• I think you're optimistic, Phil. I think that as editor, rather than just a columnist, of a national (anti-abolitionist rooted) magazine, he'll just put his Zionist background out of the spotlight and focus on bringing a variety of American voices to the magazine. Maybe he'll give more room to those with whom he's disagreed. Just because his future is not with Israel doesn't mean that he's going to cut all ties with past sentiments (or opportunism).

  • Israel's bogus history lesson
  • The two-stroke solution
    • I can't imagine how the Secret Service would feel about this. Even if Netanyahu rolls out the red carpet and skips the treatment many Americans of Color receive (strip search, long quiz, #6 on the luggage), there are plenty of crazy settlers who would love to injure Obama even after he's out of office.

  • 'Beholden to AIPAC' -- progressive senators Warren, Murphy, Brown sign letter seeking to limit Obama's actions
    • Politicians who have been worried about their AIPAC scorecards (even those who occasionally risk stepping out of line) have gotten used to signing on to "toothless" resolutions or letters because the only constituents who used to pay attention were Zionists. With the rising influence of the internet over the past decade or so, many more of their constituents are becoming aware of their signatures on AIPAC's napkins.

  • Amos Oz would never stand in the street in Tel Aviv shouting 'Kill all the Arabs'
  • Broadway club cancels 'Black Lives Matter' benefit because of movement's stance on Israel
    • Are people in the entertainment industry more afraid that supporting BLM will get them on the new Blacklist or that supporting BLM is becoming the new Black?

  • Bidding for access to Clinton, Goldberg says Bill can cut peace deal and win Nobel
    • Oh, the logic here is so obvious:

      I am writing this article in the courtyard of East Jerusalem’s American Colony Hotel, one of the loveliest places on Earth, and an epicenter of intrigue during the glory days of the peace process, in the 1990s. Tony Blair, the former British prime minister, set himself up here during his lengthy, unsuccessful term as a Middle East peace negotiator starting in 2007. There’s no reason the U.S. government couldn’t rent much of the place out for Bill Clinton. I think he would enjoy it very much, and my guess is that Hillary, and in particular her top aides, might enjoy having him here as well.

      Maybe the Clintons' dirty laundry is all so well explored that there is no risk of having Bill entertained in Jerusalem by a series of attractive Mossad agents. Also what risk could there be of any entanglements undermining his efforts to cement a deal?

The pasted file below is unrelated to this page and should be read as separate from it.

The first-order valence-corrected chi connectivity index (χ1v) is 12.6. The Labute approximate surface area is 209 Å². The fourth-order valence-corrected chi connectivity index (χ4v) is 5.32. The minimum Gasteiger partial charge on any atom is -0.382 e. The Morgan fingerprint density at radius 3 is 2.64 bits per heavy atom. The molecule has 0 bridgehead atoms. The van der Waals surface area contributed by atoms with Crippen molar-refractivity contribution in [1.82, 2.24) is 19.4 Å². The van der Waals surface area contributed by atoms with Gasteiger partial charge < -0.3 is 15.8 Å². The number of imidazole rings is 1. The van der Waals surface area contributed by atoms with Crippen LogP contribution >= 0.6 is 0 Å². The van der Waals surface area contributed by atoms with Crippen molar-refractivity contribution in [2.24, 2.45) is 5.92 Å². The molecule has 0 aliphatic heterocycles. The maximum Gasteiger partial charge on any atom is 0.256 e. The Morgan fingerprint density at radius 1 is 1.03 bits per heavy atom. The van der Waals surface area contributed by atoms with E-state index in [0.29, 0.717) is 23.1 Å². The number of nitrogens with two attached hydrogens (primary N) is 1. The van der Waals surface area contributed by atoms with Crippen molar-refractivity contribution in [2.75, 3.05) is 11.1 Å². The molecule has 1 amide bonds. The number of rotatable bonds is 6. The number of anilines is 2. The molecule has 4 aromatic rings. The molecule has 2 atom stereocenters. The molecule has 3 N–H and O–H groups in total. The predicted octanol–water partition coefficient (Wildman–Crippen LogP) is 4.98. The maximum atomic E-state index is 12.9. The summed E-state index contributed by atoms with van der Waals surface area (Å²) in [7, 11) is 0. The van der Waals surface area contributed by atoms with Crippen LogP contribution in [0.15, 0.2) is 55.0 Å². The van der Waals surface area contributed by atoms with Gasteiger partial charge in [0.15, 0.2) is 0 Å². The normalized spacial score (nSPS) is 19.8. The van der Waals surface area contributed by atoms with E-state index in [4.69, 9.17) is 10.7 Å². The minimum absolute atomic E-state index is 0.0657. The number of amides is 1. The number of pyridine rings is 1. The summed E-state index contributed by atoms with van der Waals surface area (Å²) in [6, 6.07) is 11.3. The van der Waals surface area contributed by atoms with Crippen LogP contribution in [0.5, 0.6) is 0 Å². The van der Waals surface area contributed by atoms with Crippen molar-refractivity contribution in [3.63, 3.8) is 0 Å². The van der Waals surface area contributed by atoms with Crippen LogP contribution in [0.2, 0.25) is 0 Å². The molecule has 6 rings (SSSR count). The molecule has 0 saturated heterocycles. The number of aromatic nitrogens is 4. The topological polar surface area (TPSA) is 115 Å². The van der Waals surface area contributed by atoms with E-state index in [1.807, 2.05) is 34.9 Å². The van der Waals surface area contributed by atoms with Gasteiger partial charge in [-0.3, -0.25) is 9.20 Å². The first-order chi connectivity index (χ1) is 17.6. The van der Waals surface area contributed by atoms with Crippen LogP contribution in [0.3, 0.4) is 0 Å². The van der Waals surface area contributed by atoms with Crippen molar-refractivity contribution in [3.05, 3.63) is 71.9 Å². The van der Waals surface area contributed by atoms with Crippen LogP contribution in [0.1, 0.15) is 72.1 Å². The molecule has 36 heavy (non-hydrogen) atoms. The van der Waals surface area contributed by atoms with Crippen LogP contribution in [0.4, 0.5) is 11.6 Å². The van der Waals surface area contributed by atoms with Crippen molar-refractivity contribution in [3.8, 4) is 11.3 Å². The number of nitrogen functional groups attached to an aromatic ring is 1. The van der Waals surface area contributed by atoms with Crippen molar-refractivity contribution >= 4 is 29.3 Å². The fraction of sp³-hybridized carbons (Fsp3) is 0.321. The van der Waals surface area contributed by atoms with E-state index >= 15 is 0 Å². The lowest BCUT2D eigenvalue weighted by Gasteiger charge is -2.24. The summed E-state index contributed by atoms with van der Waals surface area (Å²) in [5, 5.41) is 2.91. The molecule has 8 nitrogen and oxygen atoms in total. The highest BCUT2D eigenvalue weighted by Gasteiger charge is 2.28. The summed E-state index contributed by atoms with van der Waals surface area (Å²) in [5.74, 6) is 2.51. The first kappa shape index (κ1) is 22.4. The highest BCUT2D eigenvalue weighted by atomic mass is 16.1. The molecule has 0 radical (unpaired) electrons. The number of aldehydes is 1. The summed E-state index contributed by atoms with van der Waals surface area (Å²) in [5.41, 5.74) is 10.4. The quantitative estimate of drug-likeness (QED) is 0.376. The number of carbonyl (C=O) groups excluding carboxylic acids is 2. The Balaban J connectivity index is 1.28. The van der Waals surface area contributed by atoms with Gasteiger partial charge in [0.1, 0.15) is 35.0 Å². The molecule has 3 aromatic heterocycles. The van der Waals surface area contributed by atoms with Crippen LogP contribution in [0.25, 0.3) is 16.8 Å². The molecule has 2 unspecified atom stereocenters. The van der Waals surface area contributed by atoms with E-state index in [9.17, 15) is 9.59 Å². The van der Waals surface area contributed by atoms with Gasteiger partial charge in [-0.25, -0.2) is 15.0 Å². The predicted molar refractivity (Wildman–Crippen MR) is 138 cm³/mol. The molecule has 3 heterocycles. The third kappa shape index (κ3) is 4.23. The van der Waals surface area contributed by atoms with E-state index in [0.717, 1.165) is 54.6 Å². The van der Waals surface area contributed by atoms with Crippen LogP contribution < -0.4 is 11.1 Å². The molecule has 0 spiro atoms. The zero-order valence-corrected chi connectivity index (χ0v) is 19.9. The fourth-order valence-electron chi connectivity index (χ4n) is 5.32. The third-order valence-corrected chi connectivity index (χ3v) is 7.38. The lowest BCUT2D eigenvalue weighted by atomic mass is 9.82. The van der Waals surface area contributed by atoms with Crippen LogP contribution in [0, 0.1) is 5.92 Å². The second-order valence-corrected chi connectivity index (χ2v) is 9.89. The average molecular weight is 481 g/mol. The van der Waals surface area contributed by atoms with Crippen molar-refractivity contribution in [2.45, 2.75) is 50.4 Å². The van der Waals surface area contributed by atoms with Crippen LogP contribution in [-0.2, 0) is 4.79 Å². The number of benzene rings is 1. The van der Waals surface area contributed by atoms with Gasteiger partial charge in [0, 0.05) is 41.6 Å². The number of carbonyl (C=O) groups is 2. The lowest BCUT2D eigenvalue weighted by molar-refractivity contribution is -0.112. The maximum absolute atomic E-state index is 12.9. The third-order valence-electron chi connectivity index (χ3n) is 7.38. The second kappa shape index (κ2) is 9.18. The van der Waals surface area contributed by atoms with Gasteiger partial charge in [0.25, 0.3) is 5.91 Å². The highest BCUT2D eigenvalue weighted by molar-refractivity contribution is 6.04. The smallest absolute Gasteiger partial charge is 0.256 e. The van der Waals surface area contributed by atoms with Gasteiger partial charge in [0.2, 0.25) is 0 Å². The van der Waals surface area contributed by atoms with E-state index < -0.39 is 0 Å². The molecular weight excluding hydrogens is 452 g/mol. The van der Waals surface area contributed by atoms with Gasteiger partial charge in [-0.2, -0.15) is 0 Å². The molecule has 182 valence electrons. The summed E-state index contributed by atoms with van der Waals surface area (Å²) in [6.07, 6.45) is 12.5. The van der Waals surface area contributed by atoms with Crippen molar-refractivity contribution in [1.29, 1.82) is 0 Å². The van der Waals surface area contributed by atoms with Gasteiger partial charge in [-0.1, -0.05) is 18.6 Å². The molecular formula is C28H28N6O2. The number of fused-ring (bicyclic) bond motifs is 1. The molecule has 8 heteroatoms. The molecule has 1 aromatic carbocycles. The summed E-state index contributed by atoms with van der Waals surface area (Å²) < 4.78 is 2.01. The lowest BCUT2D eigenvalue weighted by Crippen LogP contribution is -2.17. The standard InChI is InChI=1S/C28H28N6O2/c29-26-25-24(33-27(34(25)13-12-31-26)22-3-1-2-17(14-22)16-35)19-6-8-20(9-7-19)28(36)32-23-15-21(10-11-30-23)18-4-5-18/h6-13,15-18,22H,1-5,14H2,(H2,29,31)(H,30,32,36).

Also, as far as Clinton's major donors are concerned, these guys are all losers -- so why would Bill want to compete for the same prize they got? “Jimmy Carter, Al Gore, and Barack Obama—all… are recipients of the Nobel Peace Prize. Exclusion from this group cannot please such a competitive man.” On the other hand, Henry Kissinger and Elie Wiesel also got the prize ...

  • After building a protest movement, West Bank village of Nabi Saleh steps back from weekly Friday protests
  • Syrian death tolls and the kinder gentler jihadists
    • Thank you for revealing the stark contrasts between how our media relies on outside groups and data in reporting the destruction caused by countries in and out of favor.

      I would note that a slice of the Left does make exact parallels between Gaza and "liberated" (insurgent-held) areas of Syria. Qatar has been one of the major backers of the Syrian insurgency from the beginning. Its state-owned media, Al Jazeera, has extolled Muslim Brotherhood-allied insurgents across countries touched by the Arab Spring as revolutionaries and freedom-fighters. Many Progressives who had come to rely on AJ for its coverage of Palestine before the Arab Spring, continue to accept Qatar's framing of the conflict.

  • Huma Abedin dumps Anthony Weiner, occupation denier
    • Abedin and Clinton would have done well to have maintained some clear professional separations. Much as their private lives have made the headlines, this scandal about Weiner's sexting is minor compared to the role that Abedin had in both the Clinton Foundation and the State Department at the same time. Just another aspect about Clinton's "carelessness" with classified information and carelessness about the "appearance of impropriety" with donor access.

  • Progressive foreign policy missing from revised Sanders revolution
    • I went to one of the local Sanders watch parties; not only was Foreign Policy absent from his speech -- it's absent from the issues page at the Our Revolution site.

      After the presentation, one of our delegates told us some highlights of the convention. His retelling of the Panetta speech and "No More War" berniecrat chants got lots of laughs and cheers from the local supporters. There certainly continues to be support among Bernie's base for a more cooperative, less belligerent foreign policy.